By MICHAEL RODRIGUEZ
Since publishing the story about the mysterious Santa Muerte statue and various followup articles, the San Benito News has received hundreds of comments through various forms of communication and media, including emails, tweets, text messages, website and Facebook comments.
We’ve also felt the wrath of self-proclaimed “brujos” and “brujas” who were offended by Dr. Antonio N. Zavaleta, a professor of anthropology at the University of Texas at Brownsville, concluding that the statue was intended to cast a deadly spell using brujeria.
Suddenly, the story ignited dialogue about religious freedoms among Wiccans, Santa Muerte devotees and other practitioners of folk religions and the occult. I observed as much after noticing our original story had been the subject of fevered debate on various blogs and news aggregation websites, including Doubtful News, which I was actually unfamiliar with until recently.
So, knowing me, I had to respond to criticism made by folks who thought we should have sought the opinion of someone else, someone such as Dr. R. Andrew Chesnut, author of Devoted to Death: Santa Muerte, the Skeleton Saint and the Bishop Walter Sullivan Chair in Catholic Studies at the Virginia Commonwealth University School of World Studies. Dr. Zavaleta’s comments, you see, were not accepted by many people outside the Rio Grande Valley, most of whom were followers of the aforementioned cult and folk religions.
Also, Dr. Zavaleta was not considered a credible source because he is “too Catholic to open his eyes,” as one so-called bruja charged.
As I’ve said in countless email responses and website comments, if there are those who would discredit Dr. Zavaleta’s conclusions based on his religious practice, then by the same token I should dismiss their remarks as biased. For instance, a person identifying oneself as a “bruja” would obviously be offended by Dr. Zavaleta’s theories that the statue was being used in some sort of brujeria spell to kill a person. Then again, I’d be making a presumption that would be rather unfair.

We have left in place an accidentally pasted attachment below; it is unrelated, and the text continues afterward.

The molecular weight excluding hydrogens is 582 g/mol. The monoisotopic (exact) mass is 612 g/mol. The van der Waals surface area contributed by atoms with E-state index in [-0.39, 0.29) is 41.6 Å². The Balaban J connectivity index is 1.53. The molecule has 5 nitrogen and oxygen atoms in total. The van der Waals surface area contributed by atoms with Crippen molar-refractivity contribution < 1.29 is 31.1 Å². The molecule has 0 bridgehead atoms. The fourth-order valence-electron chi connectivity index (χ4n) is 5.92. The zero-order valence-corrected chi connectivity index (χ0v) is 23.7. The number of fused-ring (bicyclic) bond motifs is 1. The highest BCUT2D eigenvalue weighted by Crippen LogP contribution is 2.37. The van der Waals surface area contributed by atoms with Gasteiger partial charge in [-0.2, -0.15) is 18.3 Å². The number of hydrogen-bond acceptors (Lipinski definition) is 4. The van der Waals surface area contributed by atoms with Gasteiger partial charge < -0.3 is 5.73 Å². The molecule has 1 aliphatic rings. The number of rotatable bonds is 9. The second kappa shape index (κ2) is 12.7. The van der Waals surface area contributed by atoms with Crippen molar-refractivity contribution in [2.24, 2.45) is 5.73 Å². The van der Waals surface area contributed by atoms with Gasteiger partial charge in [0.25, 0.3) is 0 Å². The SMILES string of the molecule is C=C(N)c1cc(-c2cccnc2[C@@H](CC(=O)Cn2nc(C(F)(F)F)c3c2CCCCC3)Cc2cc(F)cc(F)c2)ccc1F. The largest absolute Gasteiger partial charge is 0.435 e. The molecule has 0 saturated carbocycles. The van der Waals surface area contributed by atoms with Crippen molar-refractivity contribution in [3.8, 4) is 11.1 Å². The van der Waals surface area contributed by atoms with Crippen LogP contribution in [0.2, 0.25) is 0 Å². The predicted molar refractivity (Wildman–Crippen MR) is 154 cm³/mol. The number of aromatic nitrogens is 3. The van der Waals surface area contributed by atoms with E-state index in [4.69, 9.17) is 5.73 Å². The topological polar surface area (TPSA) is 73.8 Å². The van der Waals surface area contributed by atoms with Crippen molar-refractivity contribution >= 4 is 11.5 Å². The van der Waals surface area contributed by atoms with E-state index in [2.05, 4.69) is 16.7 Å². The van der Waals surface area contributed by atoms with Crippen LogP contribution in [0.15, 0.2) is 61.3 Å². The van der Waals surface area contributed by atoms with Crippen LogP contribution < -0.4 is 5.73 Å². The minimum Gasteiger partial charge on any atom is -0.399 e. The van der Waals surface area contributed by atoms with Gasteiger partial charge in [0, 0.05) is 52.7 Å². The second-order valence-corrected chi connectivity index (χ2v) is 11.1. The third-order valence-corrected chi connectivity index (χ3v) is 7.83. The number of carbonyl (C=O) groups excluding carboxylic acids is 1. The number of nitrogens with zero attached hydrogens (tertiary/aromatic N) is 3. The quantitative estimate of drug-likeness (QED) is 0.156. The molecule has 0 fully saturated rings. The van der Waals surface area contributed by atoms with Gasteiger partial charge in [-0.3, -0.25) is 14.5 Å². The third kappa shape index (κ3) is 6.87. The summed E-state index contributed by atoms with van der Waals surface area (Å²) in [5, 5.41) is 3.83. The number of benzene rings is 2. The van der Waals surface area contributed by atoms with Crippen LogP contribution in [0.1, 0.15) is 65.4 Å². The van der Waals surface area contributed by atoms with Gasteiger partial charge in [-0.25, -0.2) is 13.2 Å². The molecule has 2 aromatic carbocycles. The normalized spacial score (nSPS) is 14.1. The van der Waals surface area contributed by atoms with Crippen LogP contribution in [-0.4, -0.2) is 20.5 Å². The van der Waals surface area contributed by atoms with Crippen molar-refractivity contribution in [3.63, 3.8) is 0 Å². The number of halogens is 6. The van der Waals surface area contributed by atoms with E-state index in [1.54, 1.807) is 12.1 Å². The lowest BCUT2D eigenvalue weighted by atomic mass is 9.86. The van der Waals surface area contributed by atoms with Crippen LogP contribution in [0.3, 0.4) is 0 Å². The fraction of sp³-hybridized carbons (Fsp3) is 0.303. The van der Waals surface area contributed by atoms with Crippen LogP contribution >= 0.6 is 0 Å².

Dr. Zavaleta deserves better treatment, and so does Dr. Chesnut, for that matter. I consider both men professionals whose expert opinions are highly sought-after.
It should further be noted that the original article was not an attempt to spark an argument about religious freedoms but merely to present the concerns of a community, the actions of a city administration in response to such concerns, and the opinion of a doctor/professor/published author with expertise in this field.
What was really interesting were the theories some commenters shared on the aforementioned blogs and news aggregation websites, even criticizing people in the state of Texas for praying before football games. Without going into detail as far as what was said, I got the impression that these commenters were implying that God-fearing Texans were somehow backwards hicks.
Yet these very people are the same ones who often ask to be taken seriously.
Still, I don’t want this column to end on a bad note. I am actually quite pleased with the response we received because it’s opened the door to a dialogue that must be had, and I’d like to think the News helped open that door as a result of publicizing Dr. Zavaleta’s thoughts on this matter. It prompted the response of Dr. Chesnut, which I am equally pleased with.
Consider that there’s always going to be a difference of opinion regarding this subject; after all, Santa Muerte as a practice has long been a controversial topic in which at least one thing can be determined without a shadow of a doubt – no one can agree 100 percent on anything, not even two world-renowned experts.
Read this story in the Jan. 27 edition of the San Benito News, or subscribe to our E-Edition by clicking here.